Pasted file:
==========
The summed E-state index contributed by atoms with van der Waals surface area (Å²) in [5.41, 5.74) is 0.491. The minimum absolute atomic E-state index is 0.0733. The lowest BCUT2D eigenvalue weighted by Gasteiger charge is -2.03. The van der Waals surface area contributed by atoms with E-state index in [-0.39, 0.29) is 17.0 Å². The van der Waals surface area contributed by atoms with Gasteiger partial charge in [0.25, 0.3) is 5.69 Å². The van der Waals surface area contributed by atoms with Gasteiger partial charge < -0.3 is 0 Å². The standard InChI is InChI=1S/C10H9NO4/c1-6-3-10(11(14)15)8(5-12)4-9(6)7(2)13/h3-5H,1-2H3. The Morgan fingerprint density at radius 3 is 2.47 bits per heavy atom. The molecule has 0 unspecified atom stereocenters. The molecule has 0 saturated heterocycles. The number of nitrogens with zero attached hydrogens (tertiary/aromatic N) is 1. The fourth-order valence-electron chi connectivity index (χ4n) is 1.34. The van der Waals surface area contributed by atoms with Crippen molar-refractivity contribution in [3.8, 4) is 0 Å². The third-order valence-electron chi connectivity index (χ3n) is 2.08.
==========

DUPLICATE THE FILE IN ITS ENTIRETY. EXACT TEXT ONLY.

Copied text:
The summed E-state index contributed by atoms with van der Waals surface area (Å²) in [5.41, 5.74) is 0.491. The minimum absolute atomic E-state index is 0.0733. The lowest BCUT2D eigenvalue weighted by Gasteiger charge is -2.03. The van der Waals surface area contributed by atoms with E-state index in [-0.39, 0.29) is 17.0 Å². The van der Waals surface area contributed by atoms with Gasteiger partial charge in [0.25, 0.3) is 5.69 Å². The van der Waals surface area contributed by atoms with Gasteiger partial charge < -0.3 is 0 Å². The standard InChI is InChI=1S/C10H9NO4/c1-6-3-10(11(14)15)8(5-12)4-9(6)7(2)13/h3-5H,1-2H3. The Morgan fingerprint density at radius 3 is 2.47 bits per heavy atom. The molecule has 0 unspecified atom stereocenters. The molecule has 0 saturated heterocycles. The number of nitrogens with zero attached hydrogens (tertiary/aromatic N) is 1. The fourth-order valence-electron chi connectivity index (χ4n) is 1.34. The van der Waals surface area contributed by atoms with Crippen molar-refractivity contribution in [3.8, 4) is 0 Å². The third-order valence-electron chi connectivity index (χ3n) is 2.08.